413. What we call a division on a single basis is in reality the compressed result of a scheme of division and subdivision by dichotomy, in which a fresh principle has been introduced at every step. Thus when we divide men, on the basis of colour, into white, black, brown, red and yellow, we may be held to have first divided men into white and not-white, and then to have subdivided the men that are not-white into black and not-black, and so on. From the strictly formal point of view this division can only be represented as follows—
White (if any) Not-white (if any)
Black (if any) Not-black (if any)
Brown (if any) Not-brown (if any)
Red (if any) Not-red (if any).
414. Formal correctness requires that the last term in such a series should be negative. We have here to keep the term ‘not-red’ open, to cover any blue or green men that might turn up. It is only experience that enables us to substitute the positive term ‘yellow’ for ‘not-red,’ since we know as a matter of fact that there are no men but those of the five colours given in the original division.
415. Any correct logical division always admits of being arrived at by the longer process of division and subdivision by dichotomy. For instance, the term quadrilateral, or four-sided rectilinear figure, is correctly divided into square, oblong, rhombus, rhomboid and trapezium. The steps of which this division consists are as follows—
| | | |
Square Oblong Rhombus Rhomboid.
416. In reckoning up the infimae species in such a scheme, we must of course be careful not to include any class which has been already subdivided; but no harm is done by mixing an undivided class, like trapezium, with the subdivisions of its cognate species.
417. The two processes of definition and division are intimately connected with one another. Every definition suggests a division by dichotomy, and every division supplies us at once with a complete definition of all its members.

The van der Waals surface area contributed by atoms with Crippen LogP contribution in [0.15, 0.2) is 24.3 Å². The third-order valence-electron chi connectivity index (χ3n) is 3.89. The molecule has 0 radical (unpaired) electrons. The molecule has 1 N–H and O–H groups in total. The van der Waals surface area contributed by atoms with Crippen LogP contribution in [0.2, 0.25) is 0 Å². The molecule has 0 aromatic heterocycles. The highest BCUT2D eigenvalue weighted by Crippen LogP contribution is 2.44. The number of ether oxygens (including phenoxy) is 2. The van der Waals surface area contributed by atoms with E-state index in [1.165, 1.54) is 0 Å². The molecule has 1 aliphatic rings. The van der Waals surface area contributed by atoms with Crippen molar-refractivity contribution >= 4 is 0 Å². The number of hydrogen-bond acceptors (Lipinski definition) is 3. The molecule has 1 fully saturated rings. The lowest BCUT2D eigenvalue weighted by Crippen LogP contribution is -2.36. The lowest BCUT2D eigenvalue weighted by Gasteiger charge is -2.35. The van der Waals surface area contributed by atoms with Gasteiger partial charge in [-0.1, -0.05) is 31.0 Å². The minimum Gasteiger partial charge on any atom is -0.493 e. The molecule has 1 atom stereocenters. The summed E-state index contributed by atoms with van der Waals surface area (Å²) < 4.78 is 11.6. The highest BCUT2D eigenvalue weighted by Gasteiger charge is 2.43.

418. Definition itself, so far as concerns its content, is, as we have already seen, extraneous to formal logic: but when once we have elicited a genus and difference out of the material elements of thought, we are enabled, without any further appeal to experience, to base thereon a division by dichotomy. Thus when man has been defined as a rational animal, we have at once suggested to us a division of animal into rational and irrational.
419. Again, the addition of the attributes, rational and irrational respectively, to the common genus, animal, ipso facto supplies us with definitions of the species, man and brute. Similarly, when we subdivided rectangle into square and oblong on the basis of the equality or inequality of the adjacent sides, we were by so doing supplied with a definition both of square and oblong—’A square is a rectangle having all its sides equal,’ and ‘An oblong is a rectangle which has only its opposite sides equal.’
420. The definition of a square just given amounts to the same thing as Euclid’s definition, but it complies with a rule which has value as a matter of method, namely, that the definition should state the Proximate Genus of the thing defined.
421. Since definition and division are concerned with the intension and extension of terms, they are commonly treated of under the first part of logic: but as the treatment of the subject implies a familiarity with the Heads of Predicables, which in their turn imply the proposition, it seems more desirable to deal with them under the second.
422. We have already had occasion to distinguish division from Enumeration. The latter is the statement of the individual things to which a name applies. In enumeration, as in division, the wider term is predicable of each of the narrower ones.
423. Partition is the mapping out of a physical whole into its component parts, as when we say that a tree consists of roots, stem, and branches. In a partition the name of the whole is not predicable of each of the parts.
424. Distinction is the separation from one another of the various meanings of an equivocal term. The term distinguished is predicable indeed of each of the members, but of each in a different sense. An equivocal term is in fact not one but several terms, as would quickly appear, if we were to use definitions in place of names.
425. We have seen that a logical whole is a genus viewed in relation to its underlying species. From this must be distinguished a metaphysical whole, which is a substance viewed in relation to its attributes, or a class regarded in the same way. Logically, man is a part of the class, animal; metaphysically, animal is contained in man. Thus a logical whole is a whole in extension, while a metaphysical whole is a whole in intension. From the former point of view species is contained in genus; from the latter genus is contained in species.